Wisdom

Master Hsin Yung

Excerpts from Only a Great Rain: A Guide to Chinese Buddhist Meditation
Translated by Tom Graham – Wisdom Publications
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Very little has been published to date on China's rich traditions of Buddhist meditation. Inspired by the need to increase meaningful interaction between China and the West on spiritual issues, modern meditation master Hsing Yun here brings this vast legacy to life in straightforward and engaging language. Professor McRae's introduction to the world of Chinese Buddhism helps place these instructions in their wider context.

WISDOM

When the World-honored One
established the Dharma,
he made three basic points.
The first is morality,
the second is samddhi,
and the third is wisdom.

--Master Tao-an

What is wisdom?

Wisdom in Sanskrit is prajna. The word prajna is often left untranslated both in English and Chinese because prajna wisdom is very different from what too often passes for wisdom in this samsaric world. Prajna wisdom is the highest sort of wisdom recognized in Buddhism and the highest of the six paramitas. Glimpses of prajna wisdom lead sentient beings toward enlightenment. Without prajna wisdom, enlightenment would not be possible. The Mahaprajnaparamita Sutra says, "Prajna is the mother of all buddhas."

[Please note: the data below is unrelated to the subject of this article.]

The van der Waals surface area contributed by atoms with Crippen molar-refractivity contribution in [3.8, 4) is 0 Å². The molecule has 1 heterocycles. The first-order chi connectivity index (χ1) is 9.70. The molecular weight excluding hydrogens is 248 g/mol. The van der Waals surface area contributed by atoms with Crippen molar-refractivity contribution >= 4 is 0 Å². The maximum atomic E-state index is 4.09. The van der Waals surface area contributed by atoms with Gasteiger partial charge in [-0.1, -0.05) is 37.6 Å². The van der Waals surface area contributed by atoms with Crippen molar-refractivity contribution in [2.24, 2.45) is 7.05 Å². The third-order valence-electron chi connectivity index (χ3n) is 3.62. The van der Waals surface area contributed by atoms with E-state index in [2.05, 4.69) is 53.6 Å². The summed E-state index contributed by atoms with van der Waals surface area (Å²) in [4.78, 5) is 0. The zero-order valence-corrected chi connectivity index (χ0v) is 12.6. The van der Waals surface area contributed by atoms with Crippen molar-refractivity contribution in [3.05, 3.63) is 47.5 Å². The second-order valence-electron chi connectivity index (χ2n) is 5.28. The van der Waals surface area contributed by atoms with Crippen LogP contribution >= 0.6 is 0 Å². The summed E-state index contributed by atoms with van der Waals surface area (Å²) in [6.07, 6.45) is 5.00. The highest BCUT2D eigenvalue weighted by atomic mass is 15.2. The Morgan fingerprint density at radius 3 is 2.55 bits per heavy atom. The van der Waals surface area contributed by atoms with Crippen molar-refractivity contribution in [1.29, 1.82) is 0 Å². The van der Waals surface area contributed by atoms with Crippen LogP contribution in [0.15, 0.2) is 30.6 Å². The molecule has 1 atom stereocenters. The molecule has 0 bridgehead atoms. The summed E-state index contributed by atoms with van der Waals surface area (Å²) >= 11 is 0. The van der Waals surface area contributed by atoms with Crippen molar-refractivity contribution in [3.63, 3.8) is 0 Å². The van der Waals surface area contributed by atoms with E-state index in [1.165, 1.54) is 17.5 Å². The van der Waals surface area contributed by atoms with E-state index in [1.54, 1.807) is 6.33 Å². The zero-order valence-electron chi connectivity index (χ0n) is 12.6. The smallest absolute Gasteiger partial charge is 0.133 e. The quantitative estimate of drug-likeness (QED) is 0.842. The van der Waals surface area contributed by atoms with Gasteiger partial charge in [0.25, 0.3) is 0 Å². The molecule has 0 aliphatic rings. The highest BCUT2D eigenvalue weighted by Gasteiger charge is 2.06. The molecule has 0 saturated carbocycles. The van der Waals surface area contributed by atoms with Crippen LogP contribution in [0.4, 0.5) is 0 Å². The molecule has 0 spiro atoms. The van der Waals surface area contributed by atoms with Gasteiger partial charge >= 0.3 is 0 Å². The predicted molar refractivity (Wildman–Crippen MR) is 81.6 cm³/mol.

Three ways of cultivating prajna

Buddhists generally recognize three basic ways of achieving prajna.

  1. Wisdom achieved through listening
    If one has the good fortune of being around wise people who understand the Dharma, then one will have the opportunity to develop prajna through listcafin8 to them.
    One may also develop one's wisdom by reading sutras and Dharma literature or by watching Dharma videos and movies.

  2. Wisdom achieved through thinking
    After hearing the Dharma, one must think about it or it will do no good. Wisdom is a trait or condition of the mind. If the mind is not used in the acquisition of wisdom, wisdom cannot be acquired. If one refuses to think about what one has heard, no learning will be possible. Through thinking it is possible to realize the truth of the Dharma very deeply. Everything starts in the mind. When the mind begins to train itself in the Dharma, nothing can obstruct it from rapid and joyful growth.
    The Buddha taught four necessary principles to help us discriminate between truth and falsity or between wisdom and ignorance. He said that our understanding should follow the Dharma and not people, that it should follow the spirit and not the letter of the Dharma, that it should follow the true meaning of the Dharma and not interpretations of that meaning, and that it should follow our deep wisdom and not shallow knowledge.

  3. Wisdom achieved through cultivation